Iran to send delegation to Riyadh to prepare embassy reopening
Iran will send a delegation to Saudi Arabia to make preparations for reopening the Islamic Republic’s embassy in Riyadh as part of measures for resumption of diplomatic relations between the two countries.
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The Iranian state media reported on Sunday that the technical delegation will probably “visit Tehran's embassy in Riyadh and make arrangements for the reopening of Iran's embassy in Saudi Arabia” on April 11.
The Saudi Foreign Ministry said a day earlier that the kingdom’s officials had visited Iran to discuss procedures for reopening Riyadh's diplomatic missions in the Islamic Republic.
The announcement came after the foreign ministers of Iran and Saudi Arabia met in the Chinese capital of Beijing on Thursday for the first formal gathering of their top diplomats in more than seven years, and signed a joint statement after holding talks on various issues.
Speaking with reporters in Beijing after the meeting, Iranian Foreign Ministry spokesman Nasser Kan’ani hailed the “very good” negotiations held between Iranian Foreign Minister Hossein Amir-Abdollahian and his Saudi counterpart Prince Faisal bin Farhan in a “totally positive and constructive atmosphere” in the Chinese capital.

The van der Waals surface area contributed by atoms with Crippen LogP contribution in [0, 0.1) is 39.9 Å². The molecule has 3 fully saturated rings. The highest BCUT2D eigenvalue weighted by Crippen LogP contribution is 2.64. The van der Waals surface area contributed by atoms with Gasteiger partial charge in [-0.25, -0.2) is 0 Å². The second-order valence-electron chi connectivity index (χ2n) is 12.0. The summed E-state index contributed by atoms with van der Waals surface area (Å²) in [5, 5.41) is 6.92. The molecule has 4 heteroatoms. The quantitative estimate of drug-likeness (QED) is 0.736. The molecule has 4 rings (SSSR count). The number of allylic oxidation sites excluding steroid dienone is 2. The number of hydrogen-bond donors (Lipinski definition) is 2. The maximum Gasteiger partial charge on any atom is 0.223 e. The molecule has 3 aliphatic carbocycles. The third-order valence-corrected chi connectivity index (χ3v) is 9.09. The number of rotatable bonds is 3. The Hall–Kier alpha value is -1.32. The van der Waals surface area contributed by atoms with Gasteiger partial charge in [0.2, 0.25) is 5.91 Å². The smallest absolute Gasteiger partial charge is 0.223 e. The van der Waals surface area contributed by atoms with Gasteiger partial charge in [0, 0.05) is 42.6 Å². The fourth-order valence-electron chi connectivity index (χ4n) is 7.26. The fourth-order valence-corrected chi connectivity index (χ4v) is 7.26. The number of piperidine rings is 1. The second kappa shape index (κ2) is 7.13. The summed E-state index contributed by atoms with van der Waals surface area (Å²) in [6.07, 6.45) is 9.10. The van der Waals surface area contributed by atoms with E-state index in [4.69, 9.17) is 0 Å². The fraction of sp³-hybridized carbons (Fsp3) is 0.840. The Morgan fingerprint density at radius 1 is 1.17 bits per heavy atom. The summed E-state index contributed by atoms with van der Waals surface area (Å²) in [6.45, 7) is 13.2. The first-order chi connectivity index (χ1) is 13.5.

As a result of the foreign ministerial meeting, the formal relations between Iran and Saudi Arabia have been officially re-established as of today, Kan’ani noted.
The spokesman highlighted that the two Muslim countries will exchange technical delegations within the next few days to make preparations for the reopening of embassies in Tehran and Riyadh as well as their respective consulates.
On March 10, after several days of intensive negotiations hosted by China, Iran and Saudi Arabia agreed to resume their diplomatic relations and reopen their embassies and diplomatic missions after seven years of estrangement.
In a joint statement after signing the agreement, Tehran and Riyadh highlighted the need to respect each others’ national sovereignty and refrain from interfering in the internal affairs of one another.
The two sides agreed to implement a security cooperation agreement signed in April 2001 and another accord reached in May 1998 to boost economic, commercial, investment, technical, scientific, cultural, sports, and youth affairs cooperation.
Much to the dismay of the US and Israel, the rapprochement has the potential to reduce tensions across a region replete with chaos and calamities for decades.